There will be nowhere to live, nowhere to farm and the area will be polluted with pesticides and fertilisers, which will disturb the waters of their rivers and remove all wildlife.
To tell people they must give up their ancestral homes: to bulldoze whole longhouse communities and insist these families move elsewhere without fair cause or compensation, seems an inconceivable thing to allow.
Yet in Sarawak it is happening everywhere and often, just in the same way that native lands are being taken and sold from under the feet of the rightful owners.
Many, many communities have already lost their lands in this way, with their beautiful longhouses destroyed to make way for plantations.
There is usually no legal basis for the evictions, yet under Taib these impoverished communities have had no protection or support, whilst the rich and powerful plantation companies have benefitted from the secret backing of their BN political cronies.
Fighting back in Ulu Niah
The scenes of protest today in Ulu Niah, not far from Miri represent just one typical example of the sort of outrage that is perpetrated by plantation companies, who seem to think they can get away with anything they like in Sarawak.
People who have lived in the same longhouses at Rumah Umpol for over 40 years were defying a sudden eviction order to move within 14 days, expiring 26th July, today’s date.
Such people appear powerless in the face of the march of Taib’s ‘progress and development’ and police officers were on hand with guns to prevent violence.
However, at Rumah Umpol today there emerged something new and threatening in the attitude of these once downtrodden and exploited communities. Press onlookers expressed a wave of fear as this community of people, who have been passive for generations, dressed for war at the longhouse village and vowed that it will be destroyed only over their dead bodies.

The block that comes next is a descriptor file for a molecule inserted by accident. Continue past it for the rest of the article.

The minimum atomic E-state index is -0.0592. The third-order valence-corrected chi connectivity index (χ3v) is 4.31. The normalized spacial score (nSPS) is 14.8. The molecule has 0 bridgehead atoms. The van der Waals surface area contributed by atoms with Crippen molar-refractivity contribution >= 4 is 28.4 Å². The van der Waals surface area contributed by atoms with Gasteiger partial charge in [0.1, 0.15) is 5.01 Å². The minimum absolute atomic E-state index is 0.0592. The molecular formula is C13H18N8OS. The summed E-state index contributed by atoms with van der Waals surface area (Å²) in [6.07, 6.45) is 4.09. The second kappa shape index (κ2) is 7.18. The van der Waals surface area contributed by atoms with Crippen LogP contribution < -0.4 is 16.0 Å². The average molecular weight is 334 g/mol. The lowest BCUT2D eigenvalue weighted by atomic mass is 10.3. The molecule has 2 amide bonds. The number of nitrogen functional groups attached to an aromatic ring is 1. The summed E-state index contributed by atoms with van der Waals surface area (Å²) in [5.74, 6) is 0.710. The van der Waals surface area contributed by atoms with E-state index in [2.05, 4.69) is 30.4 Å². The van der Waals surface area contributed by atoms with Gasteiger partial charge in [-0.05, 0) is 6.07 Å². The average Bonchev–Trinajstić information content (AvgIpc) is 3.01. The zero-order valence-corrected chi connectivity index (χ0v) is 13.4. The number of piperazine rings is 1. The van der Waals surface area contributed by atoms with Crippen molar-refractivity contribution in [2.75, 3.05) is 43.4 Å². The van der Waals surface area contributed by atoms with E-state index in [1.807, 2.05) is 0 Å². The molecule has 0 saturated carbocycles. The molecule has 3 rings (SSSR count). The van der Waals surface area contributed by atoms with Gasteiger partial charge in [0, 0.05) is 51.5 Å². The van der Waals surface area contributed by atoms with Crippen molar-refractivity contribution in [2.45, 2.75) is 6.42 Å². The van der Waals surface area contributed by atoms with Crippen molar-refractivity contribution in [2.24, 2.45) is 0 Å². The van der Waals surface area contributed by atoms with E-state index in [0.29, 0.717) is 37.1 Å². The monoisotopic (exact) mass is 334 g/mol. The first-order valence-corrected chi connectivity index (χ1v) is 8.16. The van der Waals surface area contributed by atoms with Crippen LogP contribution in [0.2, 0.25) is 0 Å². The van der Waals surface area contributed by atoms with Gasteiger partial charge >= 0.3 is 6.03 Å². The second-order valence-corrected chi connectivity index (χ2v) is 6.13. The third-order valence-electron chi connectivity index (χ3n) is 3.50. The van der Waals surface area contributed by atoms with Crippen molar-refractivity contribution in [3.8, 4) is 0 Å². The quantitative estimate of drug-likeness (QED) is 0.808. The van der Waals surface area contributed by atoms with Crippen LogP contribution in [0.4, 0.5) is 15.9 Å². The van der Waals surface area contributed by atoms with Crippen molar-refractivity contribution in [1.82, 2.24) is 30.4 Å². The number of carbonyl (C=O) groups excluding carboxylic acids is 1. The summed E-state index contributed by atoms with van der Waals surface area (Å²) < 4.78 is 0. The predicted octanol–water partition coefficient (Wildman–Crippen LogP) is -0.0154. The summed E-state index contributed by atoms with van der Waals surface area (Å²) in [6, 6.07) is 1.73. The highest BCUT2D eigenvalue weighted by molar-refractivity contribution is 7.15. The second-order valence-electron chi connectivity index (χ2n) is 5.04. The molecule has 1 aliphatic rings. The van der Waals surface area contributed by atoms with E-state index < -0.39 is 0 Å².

Farmers had returned to their warrior roots and donned the chilling apparel that reminded all around of the ferocious capability of these people in their not so distant past, as fighters and headhunters.
Deadly sharp parings, with which any Iban can still in a second strike down a sapling tree (or remove a limb or head), hung threateningly around many waists.
Villagers had strung up traditional amulets and talismen that cursed anyone who dared to enter with instant death. Laid out on the ground were sinister skulls and symbols, ancient signs of spiritual evocations.
Dangerous, ancient ghosts have now been summoned from their graves to launch against the enemy, in this case the drivers of the modern bulldozers expected at any minute.
No surprise, that these have not yet turned up!
Looking at such naked and desperate anger one wonders, have the depredations of the Chief Minister at last gone too far for the Iban population? Could he and his land grabbers have finally sparked a real fight back?
Shockingly, the plantation company WTK is seeking to turf the 300 people out of their 60 door longhouse and to snatch their farmlands without offering a single ringgit of compensation.
Neither are they attempting to seek permission or even to include the villagers in their plans to turn the pretty area into another vast oil palm plantation.
The people of Rumah Umpol know well enough what is in store for them and their lands if WTK have their way.